Relevant technical parameters of both CT scanners were identical, but LS-VCT used the V-Res detector (GE) whereas HD750 utilized the Gemstone detector (GE), which allows for an acquisition of 2496 projections per gantry rotation (HD scan mode = high-definition scan mode) instead of 984 projections compared to LS-VCT. As HD scan mode is a prerequisite for the volume mode of ASIR, it had to be used for follow ups, but it was not available for the baseline scans. According to the vendors’ information, ASIR assumes that CT images contain the real information overlain by a dose-dependent level of noise. ASIR uses a noise-predicting model to separate this information and identifies and decreases the noise overlay iteratively. This process starts with FBP. The raw data is recalculated after each step of noise reduction in the prediction model resulting in an optimized raw dataset as the basis for the next step. This process is repeated until convergence of noise reduction and edge preservation effects are reached. ASIR offers two different modes to achieve these effects. In contrast to slice mode, the volume mode additionally takes adjacent information along 1.75 cm of the z-axis into account, and thus is more time-consuming but promises to be more effective. ASIR 2.0 can be merged with FBP for follow-ups in 10 % steps of ASIR influence on the total reconstruction of the images (i. e., image reconstruction eventually uses an x % ASIR and 100 %-x % FBP images).


#

Scanning protocols

Patients were in a supine, feet first position. Standardized contrast-enhanced chest scans were performed in the cranio-caudal direction. GE Healthcare uses a concept known as the noise index (NI). The noise index (NI) relates to the standard deviation of Hounsfield units in a water phantom of a specific size. A lookup table is used to map the patient-specific attenuation values measured on the CT projection radiograph (“scout” image) to tube current values for each gantry rotation according to a proprietary algorithm. The algorithm is designed to maintain the same image noise level as the attenuation values change from one rotation to the next. Within this study the NI [24] [25] was increased from 29 (baseline) to 45 for follow-up examinations, following the manufacturer’s recommendation. Both scanners use the scout views to automatically modulate the mA per rotation in order to achieve the predefined NI level [16]. An overview of other relevant protocol parameters is shown in [Tab. 1].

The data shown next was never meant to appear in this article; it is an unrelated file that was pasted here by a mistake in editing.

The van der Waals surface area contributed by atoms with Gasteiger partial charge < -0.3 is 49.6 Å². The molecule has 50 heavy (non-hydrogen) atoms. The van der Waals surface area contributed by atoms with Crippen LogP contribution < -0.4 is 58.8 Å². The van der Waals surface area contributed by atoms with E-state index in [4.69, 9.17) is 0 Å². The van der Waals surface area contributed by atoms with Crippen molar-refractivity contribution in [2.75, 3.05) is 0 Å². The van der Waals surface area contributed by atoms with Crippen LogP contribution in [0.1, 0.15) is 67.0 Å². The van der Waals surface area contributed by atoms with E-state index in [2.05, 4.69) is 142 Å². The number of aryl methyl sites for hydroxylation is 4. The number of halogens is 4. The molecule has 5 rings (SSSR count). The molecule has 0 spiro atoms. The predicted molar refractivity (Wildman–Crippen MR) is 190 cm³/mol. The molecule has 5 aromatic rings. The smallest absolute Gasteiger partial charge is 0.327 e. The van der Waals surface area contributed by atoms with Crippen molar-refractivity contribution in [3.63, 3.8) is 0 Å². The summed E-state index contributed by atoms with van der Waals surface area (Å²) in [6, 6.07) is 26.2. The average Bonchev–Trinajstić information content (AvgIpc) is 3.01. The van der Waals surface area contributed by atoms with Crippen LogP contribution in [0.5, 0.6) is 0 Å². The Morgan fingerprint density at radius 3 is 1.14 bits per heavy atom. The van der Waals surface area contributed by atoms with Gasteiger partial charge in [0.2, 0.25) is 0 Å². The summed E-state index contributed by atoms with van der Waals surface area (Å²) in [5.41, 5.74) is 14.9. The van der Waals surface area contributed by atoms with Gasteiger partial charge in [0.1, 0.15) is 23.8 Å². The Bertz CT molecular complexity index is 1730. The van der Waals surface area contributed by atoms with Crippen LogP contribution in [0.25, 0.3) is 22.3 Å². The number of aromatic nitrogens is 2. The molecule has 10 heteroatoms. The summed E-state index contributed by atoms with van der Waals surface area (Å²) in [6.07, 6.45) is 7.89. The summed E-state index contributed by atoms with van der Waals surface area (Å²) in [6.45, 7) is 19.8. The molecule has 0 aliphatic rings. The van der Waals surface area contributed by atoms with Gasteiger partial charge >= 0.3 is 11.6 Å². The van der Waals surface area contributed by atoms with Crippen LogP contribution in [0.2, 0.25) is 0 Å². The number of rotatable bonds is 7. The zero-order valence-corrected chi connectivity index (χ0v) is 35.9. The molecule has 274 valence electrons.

Table 1

CT scan parameters of the baseline examination performed on a LightSpeed VCT XT and follow-up examination on a Discovery HD750 differing in noise index and number of projections per gantry rotation (HD scan mode = high-definition scan mode; usable on Discovery HD750).
Tab. 1  CT Scan-Parameter der Voruntersuchung (durchgeführt mit Lightspeed VCT XT) und der Nachuntersuchung (durchgeführt mit Discovery HD750). Diese unterschieden sich im Rauschindex (NI) und der Anzahl der Projektionen pro Röhrenrotation (HD-Scan Modus = high-definition Modus, nur verfügbar auf dem Discovery HD750).